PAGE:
When I was in Israel, I witnessed first-hand the hardships of life in such a dangerous region. Every Israeli family sends its sons and daughters to serve in the military, and bomb shelters are scattered across every city, town, and kibbutz. As the lone democracy in the region, Israel’s safety and security is paramount to me personally, and as an American. That is why I am committed to a comprehensive, just, and lasting peace in the Middle East. This vision includes two states for two peoples – each enjoying self-determination, mutual recognition, and security.
For Israel to thrive as a Jewish and democratic state, there must be an independent Palestine. I believe that core issues can only be negotiated through candid and honest talks between the parties, and with a continued central role for the United States as a mediator in this process. I applaud Secretary of State John Kerry’s recent accomplishment of reinstating peace negotiations. We are fortunate in Massachusetts to know Secretary Kerry and his abilities as a statesman to bring these parties together in a meaningful way. As a Congressman, I will fully support his efforts to continue this critical work.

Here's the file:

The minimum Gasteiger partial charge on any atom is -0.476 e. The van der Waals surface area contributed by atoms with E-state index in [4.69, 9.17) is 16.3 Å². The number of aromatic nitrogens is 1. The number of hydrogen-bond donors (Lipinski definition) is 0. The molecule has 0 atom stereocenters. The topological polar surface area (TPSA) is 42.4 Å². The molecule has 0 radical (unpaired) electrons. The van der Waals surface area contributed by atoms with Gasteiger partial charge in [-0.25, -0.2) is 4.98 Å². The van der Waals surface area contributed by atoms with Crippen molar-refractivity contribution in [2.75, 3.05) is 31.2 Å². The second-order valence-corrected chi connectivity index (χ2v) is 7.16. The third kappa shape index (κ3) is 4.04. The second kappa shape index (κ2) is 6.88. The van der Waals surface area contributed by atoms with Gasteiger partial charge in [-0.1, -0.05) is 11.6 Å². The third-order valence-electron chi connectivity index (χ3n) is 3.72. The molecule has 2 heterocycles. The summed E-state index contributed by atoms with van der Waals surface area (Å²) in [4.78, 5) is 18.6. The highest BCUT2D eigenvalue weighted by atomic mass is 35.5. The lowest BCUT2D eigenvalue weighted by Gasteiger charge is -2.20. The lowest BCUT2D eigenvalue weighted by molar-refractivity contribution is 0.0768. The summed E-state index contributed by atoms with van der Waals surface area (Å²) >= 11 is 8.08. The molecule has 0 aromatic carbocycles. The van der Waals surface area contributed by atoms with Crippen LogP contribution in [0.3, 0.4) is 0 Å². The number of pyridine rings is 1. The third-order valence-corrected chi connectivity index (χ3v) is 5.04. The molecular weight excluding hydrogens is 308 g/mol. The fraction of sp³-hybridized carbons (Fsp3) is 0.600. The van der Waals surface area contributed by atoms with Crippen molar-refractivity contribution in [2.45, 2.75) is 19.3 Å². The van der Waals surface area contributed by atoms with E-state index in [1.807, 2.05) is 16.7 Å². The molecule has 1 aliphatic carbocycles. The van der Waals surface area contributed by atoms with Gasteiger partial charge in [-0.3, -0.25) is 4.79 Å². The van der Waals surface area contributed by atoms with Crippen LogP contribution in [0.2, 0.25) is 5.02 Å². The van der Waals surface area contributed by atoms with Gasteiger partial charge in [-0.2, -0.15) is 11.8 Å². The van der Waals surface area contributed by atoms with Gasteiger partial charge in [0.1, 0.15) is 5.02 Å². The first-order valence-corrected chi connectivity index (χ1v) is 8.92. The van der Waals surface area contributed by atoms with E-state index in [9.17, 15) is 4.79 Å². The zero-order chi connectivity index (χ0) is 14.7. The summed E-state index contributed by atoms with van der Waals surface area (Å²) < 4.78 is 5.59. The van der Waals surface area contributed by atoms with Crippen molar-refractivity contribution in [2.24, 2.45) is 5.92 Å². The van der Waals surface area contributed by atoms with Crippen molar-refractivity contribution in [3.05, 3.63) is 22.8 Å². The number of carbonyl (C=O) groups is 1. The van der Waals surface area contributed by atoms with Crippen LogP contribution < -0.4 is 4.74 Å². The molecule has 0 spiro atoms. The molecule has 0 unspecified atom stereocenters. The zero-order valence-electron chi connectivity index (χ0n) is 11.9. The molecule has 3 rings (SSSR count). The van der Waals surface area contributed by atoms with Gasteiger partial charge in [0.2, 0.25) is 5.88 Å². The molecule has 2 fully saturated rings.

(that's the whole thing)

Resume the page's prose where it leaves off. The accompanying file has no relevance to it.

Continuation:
Syria: As the grandson of genocide survivors, I find the actions of Syrian President Assad to be horrific. After using chemical weapons on civilians that killed hundreds, he should be held accountable for his actions by the international community and charged with war crimes before The Hague.
At the time President Obama asked for the approval of Congress to take military action in Syria, I would have voted no. President Obama wanted the United Sates to take a firm line against allowing Assad to continue to use chemical weapons on his own people. Given my family’s history, I believe the President’s goal was laudable. However, I strongly believe that all diplomatic options should be exhausted before any military actions are considered and consensus among the international community is essential before we approve military strikes."Brownsberger: "My views on foreign policy have been developed in consultation with a broad range of experts. Although I have traveled and worked abroad, I have no foreign policy experience.